Well, the building had a deli ... that closed at 4pm. It also had vending machines, one that served snacks (okay, but it ran out quickly of the good stuff), food you could cook (called "The Wheel of Death" because many things were overpriced and past expiration dates), and sodas. Some people brought their own snacks, but sometimes you just wanted some snacks, and the vending machine options just didn't cut it.
I don't know how this started, by a man by the name of Vince Brown started bringing in bulk food from some warehouse. Vince was a systems analyst. He was a real nice guy, although he did have a sort of 12-year-old "I am invincible" attitude that got him in trouble from time to time. But Vince was appreciated more than for his work and humor. His bulk food he brought in, he sold at cost. First is was just sodas. A soda from the machine was about 85 cents a can, and he was selling them for 23 cents. Then he started bringing in Cup-o-Noodles. Then candy bars. Vince's pod was used by servers, so the lockable "employee space" was unused. He found the keys, and started storing food in there. He even had a menu, and if you were really special, you were on his mailing list.
I am out of Reece's Cups, but I got a box of Twix. I will sell them for 22 cents each. I still have some Sunny Delights, but due to demand and supply, I will have to limit people to one a night. They are still 80 cents each, but they are 20oz bottles!
Then there would follow the current price list, plus any price changes, like, "I got a new box of Oreo packets cheaper, so they are going for 22 cents each down from 27 cents. I am still out of Hawaiian Punch, and the bananas are still green."
Supervisors let him get away with this because he never sold anything for profit, and the night supervisors also used his services. This went on for about a year when I worked there. Then came the evil accountants.
There was a particular pair of evil accountants we'll call "the Stupors." Jane Stupor and Dick Stupor were a grouchy husband and wife team of people who felt that somewhere, someone was having a good time, and thus, should be stopped at all cost. They were squatty toad-like people with permanent frowns and bandy legs who decorated their pods with trailer-trash goodies. Our tech calling queue was a set of pods on one side of the huge office space, and the accountant pods (some of which was the billing queue, where the Stupors worked) were on the other side. We were separated by a main hallway of sorts, which was nothing more than a gap of pods wider than the other gaps. Accounting usually went home at 5pm, and the queue closed at 8pm. The tech queues stayed open until midnight, and after 8pm, it was just us, being goofy techs. Sometimes, people would stay late and use the office LAN to play Quake and Warcraft. Ahhh ... those were the days. The supervisors and the main desk were also pretty cool, and let us take smoking breaks, snack breaks, or just "that call was so stressful, I need to walk it off" breaks. A lot of chatting occurred outside the building, in the break room, and even near pod where no calls were taking place. Then, for some reason, the Stupors started staying late hours. They started complaining about the noise. Formally complaining.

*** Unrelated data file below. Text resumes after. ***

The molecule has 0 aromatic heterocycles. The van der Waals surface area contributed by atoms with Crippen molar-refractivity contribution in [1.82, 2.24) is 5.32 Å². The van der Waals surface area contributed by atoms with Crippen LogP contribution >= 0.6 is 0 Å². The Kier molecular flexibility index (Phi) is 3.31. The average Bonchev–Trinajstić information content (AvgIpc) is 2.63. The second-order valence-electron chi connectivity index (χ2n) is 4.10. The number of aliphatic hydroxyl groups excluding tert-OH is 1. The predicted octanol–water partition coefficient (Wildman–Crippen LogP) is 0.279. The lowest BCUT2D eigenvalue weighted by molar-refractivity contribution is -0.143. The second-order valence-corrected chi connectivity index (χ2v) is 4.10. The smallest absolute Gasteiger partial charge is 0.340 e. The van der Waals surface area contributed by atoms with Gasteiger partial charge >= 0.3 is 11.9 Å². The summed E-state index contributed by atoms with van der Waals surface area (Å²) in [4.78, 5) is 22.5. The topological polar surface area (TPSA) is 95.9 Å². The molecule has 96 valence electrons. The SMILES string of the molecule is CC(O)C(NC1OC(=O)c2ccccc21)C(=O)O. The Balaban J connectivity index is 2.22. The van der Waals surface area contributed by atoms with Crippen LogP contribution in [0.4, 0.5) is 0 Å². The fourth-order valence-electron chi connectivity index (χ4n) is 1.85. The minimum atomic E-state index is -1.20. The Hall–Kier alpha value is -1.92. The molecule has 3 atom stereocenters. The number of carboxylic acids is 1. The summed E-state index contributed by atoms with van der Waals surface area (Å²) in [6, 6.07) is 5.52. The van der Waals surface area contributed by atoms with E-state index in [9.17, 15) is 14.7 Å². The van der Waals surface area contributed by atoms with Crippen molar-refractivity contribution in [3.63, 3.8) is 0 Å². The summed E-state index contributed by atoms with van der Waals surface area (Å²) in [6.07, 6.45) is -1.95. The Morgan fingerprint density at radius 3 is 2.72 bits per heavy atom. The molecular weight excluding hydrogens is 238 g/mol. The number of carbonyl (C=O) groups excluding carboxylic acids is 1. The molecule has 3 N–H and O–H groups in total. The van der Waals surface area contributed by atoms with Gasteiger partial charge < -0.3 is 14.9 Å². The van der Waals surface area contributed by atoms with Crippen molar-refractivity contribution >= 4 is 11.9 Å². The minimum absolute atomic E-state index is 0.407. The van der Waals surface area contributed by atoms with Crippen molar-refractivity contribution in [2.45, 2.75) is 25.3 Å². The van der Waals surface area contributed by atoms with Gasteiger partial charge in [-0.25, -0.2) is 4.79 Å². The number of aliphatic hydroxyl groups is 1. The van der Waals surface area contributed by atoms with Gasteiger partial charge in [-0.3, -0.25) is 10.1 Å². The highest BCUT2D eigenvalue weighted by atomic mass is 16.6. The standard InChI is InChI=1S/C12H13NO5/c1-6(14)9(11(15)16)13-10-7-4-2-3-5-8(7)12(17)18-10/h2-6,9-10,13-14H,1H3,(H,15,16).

The upper management, or the "Day Men," were people we might see from time to time during meetings between 3 and 5, but it was rare. The Day Men (sometimes called Sun Zombies) sometimes would pass silly memos commenting that people should do this or that, but didn't often interact with us directly. Well, the Stupors put up such a fuss about how unprofessional we were, and how they couldn't do work, that the Day Men started to pass rules that we were not allowed to chat, hang out outside, and certainly not play games, during or past office hours. Sometimes we'd abide, and then things would slide, but then the Stupors would complain again.
Some thought the Stupors were really complaining because their son worked with us, and we were possibly a "bad influence" on him. Their son was kind of a dweeb, with bad hygiene and strong opinions that rubbed people the wrong way. I don't hold anything against him, because he was one of the people speculating, and later proved, his parents were the ones causing the problems. Later, he moved out of his parent's house, got a really good job somewhere with a friend of mine as his boss, and my friend later told me he was a really good employee, had wizened up, and was actually turning out to be a pretty cool guy. So kudos to him!
Vince's store was one of the "travesties" the Stupors often complained about, with lies that Vince was attracting vermin. Vince would close for a little while ... then open up again secretly, and then it wouldn't be a secret anymore until the Stupors made a fuss. We complained that Vince sold things at cost, usually had things we wanted (he even took requests, if possible), and was good for morale. "No food service!" was handed down, and so we starved.
This went on for a while, and then there were huge layoffs as they outsourced the call center techs to Arizona. Vince got laid off, along with the entire Stupor family. The son got a job right away, but I dunno about Dick and Jane.
There are times, now, when I am at a vending machine paying $1.25 for a can of soda, that I wish Vince was still here. Then I think about the time he challenged a previous middleweight boxer in our queue to some rounds, and was beaten severely to the mat. Oh well. Here's to you, Vince!
This entry was originally posted at http://www.punkwalrus.com/blog/archives/00000179.html